Yuma, AZ, grower-shipper Robby Barkley of Barkley Ag Enterprises was elected chairman of the board of the Western Growers Association at its 84th annual convention held Nov. 9-11 in Las Vegas.
Mr. Barkley, who grows winter vegetables in the Arizona desert, succeeds outgoing Chairman Kevin Andrew, chief operating officer of Sun World Inc. in Bakersfield, CA. In his state-of-the-year address, Mr. Andrew cited the progress made toward solving California's water crisis as one of the highlights of his year at the helm, and discussions about water and the historic package of water bills recently signed into law in California dominated the three-day event.
Passed a week earlier on a rare bipartisan vote by both houses of the California Legislature after an all-night negotiating session in which the Western Growers Association played a major role, the water bill package set the stage for a very upbeat convention. One of the convention seminars was devoted to the "Politics of Water," and WGA President Tom Nassif extracted an endorsement for the accompanying water bond from political action committee breakfast speaker Meg Whitman, who is campaigning to be the state's next governor.
Stephen Patricio, president of Westside Produce in Firebaugh, CA, who has been a longtime participant in the effort to address California's water shortage issues, moderated the water seminar.
The passage of the five-bill water package marked the first time the California Legislature has passed such a comprehensive approach to the problem in a half century, though it has taken shots at it many times in between. Mr. Patricio explained the mechanics of the bills, which have a stated dual purpose of restoring the ecosystem in the California Delta and creating a reliable water supply that includes additional storage. The linchpin of the effort is an $11.4 billion bond that needs voter approval and is scheduled to be put before the electorate in November 2010.
That ballot in one year will feature the California gubernatorial race. Among the front-runners is Ms. Whitman, the former chief executive officer of eBay. She is seeking the Republican nomination for the post and has been for the past nine months. Ms. Whitman initially chaired former boss Mitt Romney's run for the Republican nomination for president and then co-chaired the California effort for the McCain-Palin ticket. And, in fact, at one point she was rumored to be on Sen. McCain's short list for a running mate.
During the PAC breakfast, the longtime business executive preached job creation, reduction in government spending and improving public education as her three-plank platform. In the question-and-answer period that followed, Mr. Nassif specifically asked if she would support the passage of the water bond, which is expected to be a very tough battle, especially if the economy is still depressed. The business executive said that the water package was not perfect and that the size of the bond was large, but she did endorse its passage.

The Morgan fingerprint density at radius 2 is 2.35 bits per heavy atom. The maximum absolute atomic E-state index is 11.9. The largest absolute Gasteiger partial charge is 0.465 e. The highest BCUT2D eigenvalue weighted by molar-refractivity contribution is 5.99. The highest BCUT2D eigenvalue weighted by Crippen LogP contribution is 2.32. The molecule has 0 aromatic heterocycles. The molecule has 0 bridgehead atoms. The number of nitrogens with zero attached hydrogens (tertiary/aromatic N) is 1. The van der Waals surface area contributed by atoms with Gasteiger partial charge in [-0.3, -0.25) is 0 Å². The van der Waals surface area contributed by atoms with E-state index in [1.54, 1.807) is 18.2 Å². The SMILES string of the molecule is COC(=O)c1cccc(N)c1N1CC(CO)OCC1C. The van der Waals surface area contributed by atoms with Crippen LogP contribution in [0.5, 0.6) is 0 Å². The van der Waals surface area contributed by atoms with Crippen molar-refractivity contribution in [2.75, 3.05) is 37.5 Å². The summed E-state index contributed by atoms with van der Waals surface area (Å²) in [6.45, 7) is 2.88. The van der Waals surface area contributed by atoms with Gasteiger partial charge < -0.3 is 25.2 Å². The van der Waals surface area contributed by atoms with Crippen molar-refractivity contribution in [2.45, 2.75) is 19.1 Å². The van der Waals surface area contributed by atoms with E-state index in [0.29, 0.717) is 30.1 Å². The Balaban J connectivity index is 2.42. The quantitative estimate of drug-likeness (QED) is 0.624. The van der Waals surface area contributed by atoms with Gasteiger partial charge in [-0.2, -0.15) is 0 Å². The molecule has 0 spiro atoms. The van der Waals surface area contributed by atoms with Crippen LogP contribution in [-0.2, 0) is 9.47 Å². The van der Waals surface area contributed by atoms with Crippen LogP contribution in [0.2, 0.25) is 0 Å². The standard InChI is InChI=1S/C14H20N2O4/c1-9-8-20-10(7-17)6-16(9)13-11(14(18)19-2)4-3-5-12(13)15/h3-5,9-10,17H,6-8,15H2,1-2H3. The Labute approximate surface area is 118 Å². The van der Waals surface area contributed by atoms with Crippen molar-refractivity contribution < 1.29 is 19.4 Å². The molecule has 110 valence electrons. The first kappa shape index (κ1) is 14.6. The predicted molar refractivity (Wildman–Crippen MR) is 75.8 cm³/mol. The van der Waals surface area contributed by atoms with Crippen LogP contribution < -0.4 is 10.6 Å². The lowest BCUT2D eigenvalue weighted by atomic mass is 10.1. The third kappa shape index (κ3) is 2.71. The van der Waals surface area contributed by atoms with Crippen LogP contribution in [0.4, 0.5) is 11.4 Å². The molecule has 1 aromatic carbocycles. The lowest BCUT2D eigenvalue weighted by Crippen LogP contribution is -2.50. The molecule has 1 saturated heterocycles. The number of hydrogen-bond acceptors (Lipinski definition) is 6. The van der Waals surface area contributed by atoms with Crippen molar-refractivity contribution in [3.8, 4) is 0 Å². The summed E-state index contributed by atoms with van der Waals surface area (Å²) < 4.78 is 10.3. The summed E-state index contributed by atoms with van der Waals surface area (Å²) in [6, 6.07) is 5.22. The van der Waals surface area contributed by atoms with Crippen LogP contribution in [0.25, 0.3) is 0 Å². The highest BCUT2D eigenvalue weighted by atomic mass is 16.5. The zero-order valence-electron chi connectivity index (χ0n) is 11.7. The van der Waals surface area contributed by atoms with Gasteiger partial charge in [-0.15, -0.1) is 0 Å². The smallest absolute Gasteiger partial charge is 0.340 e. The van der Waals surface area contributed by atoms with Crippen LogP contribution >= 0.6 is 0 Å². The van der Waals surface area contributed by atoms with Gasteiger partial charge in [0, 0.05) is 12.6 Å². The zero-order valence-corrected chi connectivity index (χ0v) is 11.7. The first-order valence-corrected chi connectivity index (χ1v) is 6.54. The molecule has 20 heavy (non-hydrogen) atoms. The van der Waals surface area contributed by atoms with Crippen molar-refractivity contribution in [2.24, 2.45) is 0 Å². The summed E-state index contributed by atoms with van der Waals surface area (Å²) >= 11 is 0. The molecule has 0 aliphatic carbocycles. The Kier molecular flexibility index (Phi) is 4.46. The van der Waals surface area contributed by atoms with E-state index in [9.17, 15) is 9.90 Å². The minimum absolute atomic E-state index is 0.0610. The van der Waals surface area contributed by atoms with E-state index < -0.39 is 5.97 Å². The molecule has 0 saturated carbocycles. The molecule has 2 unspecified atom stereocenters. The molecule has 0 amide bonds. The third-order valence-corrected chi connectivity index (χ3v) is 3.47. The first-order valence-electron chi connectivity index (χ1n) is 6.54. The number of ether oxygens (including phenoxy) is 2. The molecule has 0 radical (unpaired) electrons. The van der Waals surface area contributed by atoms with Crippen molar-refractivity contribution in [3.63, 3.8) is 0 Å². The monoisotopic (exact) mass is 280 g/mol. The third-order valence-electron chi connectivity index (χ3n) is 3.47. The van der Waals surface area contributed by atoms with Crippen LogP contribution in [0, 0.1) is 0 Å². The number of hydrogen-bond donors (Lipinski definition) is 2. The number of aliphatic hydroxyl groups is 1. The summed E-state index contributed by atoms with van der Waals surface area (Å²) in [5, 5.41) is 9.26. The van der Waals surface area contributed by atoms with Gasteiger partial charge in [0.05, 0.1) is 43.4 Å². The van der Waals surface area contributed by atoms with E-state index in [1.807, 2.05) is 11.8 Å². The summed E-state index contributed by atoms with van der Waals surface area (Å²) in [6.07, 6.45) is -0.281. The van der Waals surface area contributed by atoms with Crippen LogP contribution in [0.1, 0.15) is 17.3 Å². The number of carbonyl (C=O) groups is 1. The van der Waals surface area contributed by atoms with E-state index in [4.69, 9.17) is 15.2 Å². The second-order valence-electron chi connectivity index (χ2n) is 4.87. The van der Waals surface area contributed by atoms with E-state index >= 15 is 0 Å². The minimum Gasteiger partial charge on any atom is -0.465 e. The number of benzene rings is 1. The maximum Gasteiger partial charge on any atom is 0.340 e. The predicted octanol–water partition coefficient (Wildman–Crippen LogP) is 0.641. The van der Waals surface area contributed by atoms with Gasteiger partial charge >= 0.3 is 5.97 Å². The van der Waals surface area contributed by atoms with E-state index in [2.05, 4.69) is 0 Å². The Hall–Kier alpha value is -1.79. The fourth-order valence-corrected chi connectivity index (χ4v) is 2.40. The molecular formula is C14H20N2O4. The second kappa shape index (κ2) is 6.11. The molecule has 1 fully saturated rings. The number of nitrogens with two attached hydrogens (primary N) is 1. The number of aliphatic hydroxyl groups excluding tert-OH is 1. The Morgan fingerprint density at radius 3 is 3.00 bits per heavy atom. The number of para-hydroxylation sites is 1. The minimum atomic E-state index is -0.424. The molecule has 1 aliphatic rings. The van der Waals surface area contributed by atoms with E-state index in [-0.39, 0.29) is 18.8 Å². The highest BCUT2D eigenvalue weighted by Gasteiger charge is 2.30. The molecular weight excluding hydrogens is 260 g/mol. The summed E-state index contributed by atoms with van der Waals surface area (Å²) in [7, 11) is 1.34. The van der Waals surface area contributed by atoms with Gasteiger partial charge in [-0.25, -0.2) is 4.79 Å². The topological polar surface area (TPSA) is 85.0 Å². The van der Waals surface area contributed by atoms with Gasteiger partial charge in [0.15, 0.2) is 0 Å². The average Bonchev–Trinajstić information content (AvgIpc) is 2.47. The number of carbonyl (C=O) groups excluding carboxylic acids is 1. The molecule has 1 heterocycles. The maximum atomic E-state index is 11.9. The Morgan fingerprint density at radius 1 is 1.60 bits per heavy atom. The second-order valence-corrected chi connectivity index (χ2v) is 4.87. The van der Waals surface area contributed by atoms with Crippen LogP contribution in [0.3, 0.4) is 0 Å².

During her talk, Ms. Whitman expressed great support for the agricultural industry and pledged that as governor she would be a big supporter of the industry. In fact, she believes agriculture will be one of the main suppliers of the jobs she will seek to create. California has an unemployment rate topping 12 percent, which she said was the third or fourth highest in the country.
The convention also featured a seminar on new technology and an off-the- record give and take between the supply side and procurement side of the equation. The new technology seminar spent quite a bit of time discussing the voluntary Produce Traceability Initiative and how grower-shippers can comply with its milestones. The consensus was that the tools are available to provide traceability, and they are improving and getting less expensive all the time. One panelist suggested that in the not-so-distant future, those along the distribution chain will be able to use their Blackberries, iPhones and similar devices to scan barcodes.
The off-the-record seminar featured two retailers and a foodservice operator discussing the various aspects of their businesses. In a lively exchange with the audience, the procurement specialists discussed their operations and the various factors that go into their buying and merchandising decisions. While grower-shippers discussed their concerns and some of the unique challenges and costs they face, there was also much grower-shipper concern expressed about the cost of complying with various mandates ranging from audits to traceability to food safety.
The convention also featured the presentation of the WGA Award of Honor to longtime member, director and grower-shipper Steve Martori of Martori Farms in Scottsdale, AZ. Mr. Martori was cited for his tireless service to the industry, often as a behind-the-scenes expert but who is just as readily available to present the agricultural viewpoint in a public forum.